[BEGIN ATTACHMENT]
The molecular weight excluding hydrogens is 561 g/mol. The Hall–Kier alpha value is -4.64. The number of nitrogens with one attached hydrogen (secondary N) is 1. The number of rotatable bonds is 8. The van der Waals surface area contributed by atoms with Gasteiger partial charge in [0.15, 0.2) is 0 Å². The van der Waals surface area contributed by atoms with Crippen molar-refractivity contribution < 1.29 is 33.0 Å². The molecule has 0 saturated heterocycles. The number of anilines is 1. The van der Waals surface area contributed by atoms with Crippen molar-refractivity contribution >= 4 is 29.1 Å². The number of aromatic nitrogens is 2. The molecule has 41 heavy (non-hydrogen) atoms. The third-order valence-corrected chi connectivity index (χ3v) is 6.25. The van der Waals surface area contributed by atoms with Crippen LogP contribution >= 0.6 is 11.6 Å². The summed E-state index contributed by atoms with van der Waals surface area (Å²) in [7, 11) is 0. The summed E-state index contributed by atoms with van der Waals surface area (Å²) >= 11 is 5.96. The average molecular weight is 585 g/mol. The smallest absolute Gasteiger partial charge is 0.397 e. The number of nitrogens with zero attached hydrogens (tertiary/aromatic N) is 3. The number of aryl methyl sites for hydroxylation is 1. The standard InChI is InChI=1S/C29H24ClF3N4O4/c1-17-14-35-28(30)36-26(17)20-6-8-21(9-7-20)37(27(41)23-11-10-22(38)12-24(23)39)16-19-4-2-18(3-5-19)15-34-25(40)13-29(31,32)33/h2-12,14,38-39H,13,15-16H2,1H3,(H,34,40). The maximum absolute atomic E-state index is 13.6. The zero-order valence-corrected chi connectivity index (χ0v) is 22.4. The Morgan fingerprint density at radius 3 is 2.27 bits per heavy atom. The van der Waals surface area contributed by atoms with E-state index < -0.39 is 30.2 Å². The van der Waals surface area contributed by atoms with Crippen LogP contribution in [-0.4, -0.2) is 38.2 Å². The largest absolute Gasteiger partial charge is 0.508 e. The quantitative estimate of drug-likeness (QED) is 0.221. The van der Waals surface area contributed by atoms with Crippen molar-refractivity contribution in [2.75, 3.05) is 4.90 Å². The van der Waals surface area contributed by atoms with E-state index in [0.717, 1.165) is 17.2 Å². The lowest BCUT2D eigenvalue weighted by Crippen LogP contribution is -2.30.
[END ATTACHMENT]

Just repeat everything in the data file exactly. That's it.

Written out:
The molecular weight excluding hydrogens is 561 g/mol. The Hall–Kier alpha value is -4.64. The number of nitrogens with one attached hydrogen (secondary N) is 1. The number of rotatable bonds is 8. The van der Waals surface area contributed by atoms with Gasteiger partial charge in [0.15, 0.2) is 0 Å². The van der Waals surface area contributed by atoms with Crippen molar-refractivity contribution < 1.29 is 33.0 Å². The molecule has 0 saturated heterocycles. The number of anilines is 1. The van der Waals surface area contributed by atoms with Crippen molar-refractivity contribution >= 4 is 29.1 Å². The number of aromatic nitrogens is 2. The molecule has 41 heavy (non-hydrogen) atoms. The third-order valence-corrected chi connectivity index (χ3v) is 6.25. The van der Waals surface area contributed by atoms with Crippen LogP contribution >= 0.6 is 11.6 Å². The summed E-state index contributed by atoms with van der Waals surface area (Å²) in [7, 11) is 0. The summed E-state index contributed by atoms with van der Waals surface area (Å²) >= 11 is 5.96. The average molecular weight is 585 g/mol. The smallest absolute Gasteiger partial charge is 0.397 e. The number of nitrogens with zero attached hydrogens (tertiary/aromatic N) is 3. The number of aryl methyl sites for hydroxylation is 1. The standard InChI is InChI=1S/C29H24ClF3N4O4/c1-17-14-35-28(30)36-26(17)20-6-8-21(9-7-20)37(27(41)23-11-10-22(38)12-24(23)39)16-19-4-2-18(3-5-19)15-34-25(40)13-29(31,32)33/h2-12,14,38-39H,13,15-16H2,1H3,(H,34,40). The maximum absolute atomic E-state index is 13.6. The zero-order valence-corrected chi connectivity index (χ0v) is 22.4. The Morgan fingerprint density at radius 3 is 2.27 bits per heavy atom. The van der Waals surface area contributed by atoms with E-state index < -0.39 is 30.2 Å². The van der Waals surface area contributed by atoms with Crippen LogP contribution in [-0.4, -0.2) is 38.2 Å². The largest absolute Gasteiger partial charge is 0.508 e. The quantitative estimate of drug-likeness (QED) is 0.221. The van der Waals surface area contributed by atoms with Crippen molar-refractivity contribution in [2.75, 3.05) is 4.90 Å². The van der Waals surface area contributed by atoms with E-state index in [0.717, 1.165) is 17.2 Å². The lowest BCUT2D eigenvalue weighted by Crippen LogP contribution is -2.30.